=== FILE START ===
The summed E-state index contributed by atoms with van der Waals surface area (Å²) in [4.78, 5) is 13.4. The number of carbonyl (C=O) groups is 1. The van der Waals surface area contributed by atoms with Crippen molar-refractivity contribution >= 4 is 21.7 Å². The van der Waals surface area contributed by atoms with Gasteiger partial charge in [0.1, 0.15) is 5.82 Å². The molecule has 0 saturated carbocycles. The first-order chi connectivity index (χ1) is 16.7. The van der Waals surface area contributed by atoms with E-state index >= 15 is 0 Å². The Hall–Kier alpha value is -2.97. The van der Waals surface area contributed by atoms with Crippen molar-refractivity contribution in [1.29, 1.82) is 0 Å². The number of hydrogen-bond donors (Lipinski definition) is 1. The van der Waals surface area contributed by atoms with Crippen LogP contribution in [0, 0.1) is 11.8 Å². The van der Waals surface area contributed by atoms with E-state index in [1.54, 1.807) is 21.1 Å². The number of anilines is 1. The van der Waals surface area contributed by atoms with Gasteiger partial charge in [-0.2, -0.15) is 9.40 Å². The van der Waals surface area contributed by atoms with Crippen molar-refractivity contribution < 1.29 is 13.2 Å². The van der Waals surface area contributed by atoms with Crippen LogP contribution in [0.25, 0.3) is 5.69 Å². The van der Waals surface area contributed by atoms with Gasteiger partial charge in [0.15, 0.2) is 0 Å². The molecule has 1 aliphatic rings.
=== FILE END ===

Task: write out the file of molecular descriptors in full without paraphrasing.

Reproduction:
The summed E-state index contributed by atoms with van der Waals surface area (Å²) in [4.78, 5) is 13.4. The number of carbonyl (C=O) groups is 1. The van der Waals surface area contributed by atoms with Crippen molar-refractivity contribution >= 4 is 21.7 Å². The van der Waals surface area contributed by atoms with Gasteiger partial charge in [0.1, 0.15) is 5.82 Å². The molecule has 0 saturated carbocycles. The first-order chi connectivity index (χ1) is 16.7. The van der Waals surface area contributed by atoms with E-state index >= 15 is 0 Å². The Hall–Kier alpha value is -2.97. The van der Waals surface area contributed by atoms with Crippen molar-refractivity contribution in [1.29, 1.82) is 0 Å². The number of hydrogen-bond donors (Lipinski definition) is 1. The van der Waals surface area contributed by atoms with Crippen LogP contribution in [0, 0.1) is 11.8 Å². The van der Waals surface area contributed by atoms with E-state index in [1.54, 1.807) is 21.1 Å². The number of anilines is 1. The van der Waals surface area contributed by atoms with Gasteiger partial charge in [-0.2, -0.15) is 9.40 Å². The van der Waals surface area contributed by atoms with Crippen molar-refractivity contribution < 1.29 is 13.2 Å². The van der Waals surface area contributed by atoms with Crippen LogP contribution in [0.25, 0.3) is 5.69 Å². The van der Waals surface area contributed by atoms with Gasteiger partial charge in [0.15, 0.2) is 0 Å². The molecule has 1 aliphatic rings.